Mansell, Engel & Cole

Understanding credit insurance

Anyone who has ever worked in politics knows that for every issue there is a lobbying group, perhaps two – one pro, one con. If you happen to be a lover of all things snake, you might find your voice with the United States Association of Reptile Keepers.

In some ways, the insurance market mirrors life in the same way. For every area of potential risk, there is a carrier ready to offer an insurance policy against it. Did you know that Lloyd's of London offers lottery insurance to companies worried about suffering a mass exodus if employees form a pool and win? The only thing that might be worse is if that happened and the insurer denied the claim.

Credit insurance is a kind of coverage many in Oklahoma may not be familiar with. It might be something a lender asks you to purchase the next time you apply for a mortgage or take out a personal loan. It's a hedge the lender wants against the risk that something might happen that prevents you from being able to cover the payments.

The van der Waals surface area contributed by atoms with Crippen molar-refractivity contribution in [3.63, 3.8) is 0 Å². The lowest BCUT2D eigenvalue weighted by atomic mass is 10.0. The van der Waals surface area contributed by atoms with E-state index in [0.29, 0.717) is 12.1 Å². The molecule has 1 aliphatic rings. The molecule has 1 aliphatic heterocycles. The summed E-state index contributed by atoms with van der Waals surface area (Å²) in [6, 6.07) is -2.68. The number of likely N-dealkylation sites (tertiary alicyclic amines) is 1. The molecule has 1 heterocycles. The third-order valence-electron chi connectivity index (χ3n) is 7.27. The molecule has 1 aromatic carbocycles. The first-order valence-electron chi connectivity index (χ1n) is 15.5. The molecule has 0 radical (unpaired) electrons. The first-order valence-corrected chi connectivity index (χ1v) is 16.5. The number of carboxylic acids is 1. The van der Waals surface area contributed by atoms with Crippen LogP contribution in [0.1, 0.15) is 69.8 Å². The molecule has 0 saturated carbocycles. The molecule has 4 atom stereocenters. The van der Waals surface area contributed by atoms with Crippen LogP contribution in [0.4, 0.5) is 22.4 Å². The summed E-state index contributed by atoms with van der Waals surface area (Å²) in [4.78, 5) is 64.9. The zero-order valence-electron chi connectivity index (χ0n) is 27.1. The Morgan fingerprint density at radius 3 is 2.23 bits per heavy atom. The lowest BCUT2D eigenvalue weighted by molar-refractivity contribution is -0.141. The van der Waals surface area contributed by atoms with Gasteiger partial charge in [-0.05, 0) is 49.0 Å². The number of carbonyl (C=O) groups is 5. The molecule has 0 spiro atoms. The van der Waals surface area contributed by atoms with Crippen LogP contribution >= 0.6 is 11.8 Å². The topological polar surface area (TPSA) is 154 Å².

It might take the form of life insurance or disability coverage. There are also policies to pay your bill if you become involuntarily unemployed or to protect against the loss of personal property put up as collateral for the loan.

It is possible for a lender to require such coverage as a requirement for approval, but under Oklahoma law, you need to know that you have the right to choose your supplier. In many cases, the coverage is purely voluntary and following are some questions the Federal Trade Commission recommends you ask yourself before making any such purchase.

  1. Is the risk something an existing policy would already cover?
  2. If the premium cost is rolled into the loan, what will it do to the payments?
  3. Could you save money if you bought the policy separately?
  4. What policy exclusions (fine print) might result in a claim denial?
  5. If you have a co-signer on the loan, will coverage be needed on him or her?

This is not a comprehensive list. Wise consumers should always consult with a professional before making such a decision. And if a claim is denied, a discussion should be held with an experienced attorney to understand your rights.

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